First Line: This would be his first murder, and he hoped it would be his last.
Genealogist Jefferson Tayte's client has an interesting ancestor. Every record Tayte can find insists that this ancestor drowned one hundred years ago when the Empress of Ireland sank to the bottom of the St. Lawrence River; however, his client's very existence proves that can't be true. He has to get to the bottom of the mystery, and the bottom is in England. Tayte's search will have him uncover secrets buried before the beginning of World War I, and-- once again-- he's going to be a part of an investigation into murder. Who says researching family history is dull?
As in his previous book To the Grave, author Steve Robinson tells his story with two narratives; one in 1914 and Tayte's in the present day. It is a technique he does well. I found both narratives to be equally interesting, and both kept me guessing at how all the pieces fit together.
In addition, Robinson shines the spotlight on an almost forgotten tragedy: the sinking of the Empress of Ireland. With a death toll almost as high as the Titanic, the Empress of Ireland has long been overshadowed by the Titanic, the sinking of the Lusitania, and by the beginning of World War I. The Lost Empress does deal tangentially with the Great War and its centenary this year by focusing on some of the events that led up to it. This strong historical foundation adds a great deal to the past narrative in the book.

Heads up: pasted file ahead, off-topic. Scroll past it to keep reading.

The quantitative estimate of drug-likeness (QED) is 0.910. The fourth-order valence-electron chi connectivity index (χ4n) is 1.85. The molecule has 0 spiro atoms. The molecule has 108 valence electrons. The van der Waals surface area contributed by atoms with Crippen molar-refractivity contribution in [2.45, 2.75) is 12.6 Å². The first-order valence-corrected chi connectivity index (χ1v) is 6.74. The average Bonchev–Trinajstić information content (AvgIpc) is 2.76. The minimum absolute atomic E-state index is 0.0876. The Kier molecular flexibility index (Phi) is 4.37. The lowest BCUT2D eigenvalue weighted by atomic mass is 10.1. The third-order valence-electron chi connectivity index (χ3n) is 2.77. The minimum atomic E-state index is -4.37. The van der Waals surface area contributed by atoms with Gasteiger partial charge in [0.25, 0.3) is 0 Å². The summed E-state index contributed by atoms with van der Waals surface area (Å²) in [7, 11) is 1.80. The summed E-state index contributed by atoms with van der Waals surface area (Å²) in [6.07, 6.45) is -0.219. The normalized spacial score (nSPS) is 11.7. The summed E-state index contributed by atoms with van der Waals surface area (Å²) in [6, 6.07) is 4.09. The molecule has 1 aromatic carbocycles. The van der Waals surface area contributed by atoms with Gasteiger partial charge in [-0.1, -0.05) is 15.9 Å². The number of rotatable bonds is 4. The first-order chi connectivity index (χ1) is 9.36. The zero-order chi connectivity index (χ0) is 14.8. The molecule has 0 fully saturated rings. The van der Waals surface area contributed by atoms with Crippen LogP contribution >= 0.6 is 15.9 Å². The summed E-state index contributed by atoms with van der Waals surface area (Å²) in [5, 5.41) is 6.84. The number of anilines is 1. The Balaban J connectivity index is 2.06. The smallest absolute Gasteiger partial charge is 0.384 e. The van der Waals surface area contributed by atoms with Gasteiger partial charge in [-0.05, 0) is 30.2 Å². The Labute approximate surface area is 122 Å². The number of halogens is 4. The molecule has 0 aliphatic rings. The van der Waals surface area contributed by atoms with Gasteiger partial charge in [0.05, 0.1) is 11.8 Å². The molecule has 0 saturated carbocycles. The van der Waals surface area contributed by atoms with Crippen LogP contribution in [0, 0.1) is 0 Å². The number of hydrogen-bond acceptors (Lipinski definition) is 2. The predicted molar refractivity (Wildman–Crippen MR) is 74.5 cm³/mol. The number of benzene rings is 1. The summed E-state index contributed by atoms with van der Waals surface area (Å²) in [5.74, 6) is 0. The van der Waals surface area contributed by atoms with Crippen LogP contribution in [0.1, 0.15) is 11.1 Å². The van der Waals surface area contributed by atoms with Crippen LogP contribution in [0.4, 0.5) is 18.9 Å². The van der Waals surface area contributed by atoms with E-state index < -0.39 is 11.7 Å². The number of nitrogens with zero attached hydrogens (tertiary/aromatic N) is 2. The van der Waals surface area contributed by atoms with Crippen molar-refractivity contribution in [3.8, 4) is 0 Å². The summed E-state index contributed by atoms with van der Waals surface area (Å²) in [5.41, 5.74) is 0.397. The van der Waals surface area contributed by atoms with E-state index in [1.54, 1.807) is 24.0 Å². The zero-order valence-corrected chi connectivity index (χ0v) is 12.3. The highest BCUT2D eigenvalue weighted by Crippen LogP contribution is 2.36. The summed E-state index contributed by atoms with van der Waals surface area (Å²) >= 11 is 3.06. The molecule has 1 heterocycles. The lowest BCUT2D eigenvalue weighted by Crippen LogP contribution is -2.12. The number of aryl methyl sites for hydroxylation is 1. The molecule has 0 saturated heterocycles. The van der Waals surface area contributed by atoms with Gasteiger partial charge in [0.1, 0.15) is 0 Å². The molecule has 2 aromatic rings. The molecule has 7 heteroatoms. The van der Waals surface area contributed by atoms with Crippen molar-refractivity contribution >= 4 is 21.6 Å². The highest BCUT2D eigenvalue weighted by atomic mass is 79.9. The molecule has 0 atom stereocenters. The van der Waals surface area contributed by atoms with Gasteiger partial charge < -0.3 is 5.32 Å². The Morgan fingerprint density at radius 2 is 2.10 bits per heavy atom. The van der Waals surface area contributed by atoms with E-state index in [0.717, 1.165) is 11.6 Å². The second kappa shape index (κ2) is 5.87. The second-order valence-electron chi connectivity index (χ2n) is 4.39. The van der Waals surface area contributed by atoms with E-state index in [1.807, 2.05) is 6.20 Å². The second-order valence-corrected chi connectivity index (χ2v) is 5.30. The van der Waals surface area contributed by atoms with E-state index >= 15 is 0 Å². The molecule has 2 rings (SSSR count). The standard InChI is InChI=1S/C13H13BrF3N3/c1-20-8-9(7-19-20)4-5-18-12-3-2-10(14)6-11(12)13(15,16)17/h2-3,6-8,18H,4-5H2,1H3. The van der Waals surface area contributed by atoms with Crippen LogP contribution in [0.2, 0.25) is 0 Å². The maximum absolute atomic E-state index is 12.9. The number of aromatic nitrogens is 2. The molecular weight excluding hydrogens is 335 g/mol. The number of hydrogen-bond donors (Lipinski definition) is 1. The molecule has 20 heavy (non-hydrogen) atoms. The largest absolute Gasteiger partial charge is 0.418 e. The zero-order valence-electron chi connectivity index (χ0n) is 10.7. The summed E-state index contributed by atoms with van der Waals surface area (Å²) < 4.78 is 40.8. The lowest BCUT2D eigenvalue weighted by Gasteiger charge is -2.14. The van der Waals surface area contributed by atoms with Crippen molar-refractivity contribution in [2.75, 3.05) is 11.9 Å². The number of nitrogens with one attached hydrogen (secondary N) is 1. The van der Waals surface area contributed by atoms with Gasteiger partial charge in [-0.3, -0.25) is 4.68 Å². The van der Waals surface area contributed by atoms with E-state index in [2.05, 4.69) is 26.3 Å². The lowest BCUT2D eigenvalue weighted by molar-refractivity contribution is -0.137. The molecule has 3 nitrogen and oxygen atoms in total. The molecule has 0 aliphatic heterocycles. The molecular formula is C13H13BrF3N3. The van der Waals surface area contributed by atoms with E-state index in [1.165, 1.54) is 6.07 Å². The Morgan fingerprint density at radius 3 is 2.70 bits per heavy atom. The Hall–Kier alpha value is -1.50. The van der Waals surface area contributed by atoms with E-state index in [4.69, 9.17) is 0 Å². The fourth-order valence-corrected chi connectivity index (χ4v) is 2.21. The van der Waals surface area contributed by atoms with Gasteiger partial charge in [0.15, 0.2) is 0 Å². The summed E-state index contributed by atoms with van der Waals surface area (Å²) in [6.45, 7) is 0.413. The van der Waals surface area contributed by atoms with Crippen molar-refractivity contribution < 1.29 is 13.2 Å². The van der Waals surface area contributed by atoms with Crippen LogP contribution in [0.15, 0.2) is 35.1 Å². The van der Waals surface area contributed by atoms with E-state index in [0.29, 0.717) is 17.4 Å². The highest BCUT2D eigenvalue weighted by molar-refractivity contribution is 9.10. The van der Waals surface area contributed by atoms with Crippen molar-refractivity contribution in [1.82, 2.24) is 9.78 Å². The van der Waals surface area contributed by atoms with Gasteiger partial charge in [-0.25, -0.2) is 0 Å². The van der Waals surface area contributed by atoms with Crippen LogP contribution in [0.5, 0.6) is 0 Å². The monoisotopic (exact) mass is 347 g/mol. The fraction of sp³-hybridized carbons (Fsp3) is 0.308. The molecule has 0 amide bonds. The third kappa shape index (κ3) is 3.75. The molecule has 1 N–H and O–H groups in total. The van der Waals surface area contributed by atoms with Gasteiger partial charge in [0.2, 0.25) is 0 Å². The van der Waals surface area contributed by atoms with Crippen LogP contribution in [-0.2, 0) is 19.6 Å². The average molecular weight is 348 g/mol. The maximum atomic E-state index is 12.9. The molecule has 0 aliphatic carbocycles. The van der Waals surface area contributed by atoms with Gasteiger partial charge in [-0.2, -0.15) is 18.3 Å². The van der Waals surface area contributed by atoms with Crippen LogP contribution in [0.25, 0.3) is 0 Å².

As someone who's read all four of Robinson's Jefferson Tayte mysteries, it's easy to see what a canny writer he is. One of the things I enjoy the most is his character's use of basic genealogist's tools to solve mysteries. Having lived with two of this breed, I know just how much information can be found in old records, be they census records, wills, photographs, newspaper accounts, or letters and diaries. To the uninitiated it may seem incredulous that Tayte can solve crime using these methods, but it's not. (Did you know that there's such a thing as forensic genealogy?)
Another thing that Robinson has done throughout this series is vary the action. From someone who blundered from one concussion to the next in the first book, Tayte has become calmer and more assured-- even to the point of dodging bullets in The Last Queen of England. Robinson knows that there aren't many genealogists out there who dodge bullets for a living, so there's no repeat of that in this book. Instead the focus is on that very puzzling ancestor and her story, and it's a very rich and satisfying mystery to solve.
This book can easily be read as a standalone, but as the story ends with Tayte being on the verge of making a life-changing decision, chances are excellent that this is one series you're going to want to continue following.
The Lost Empress by Steve Robinson
Thomas and Mercer © 2014
eBook, 337 pages
Amateur Sleuth, #4 Genealogical Crime mystery
Source: Net Galley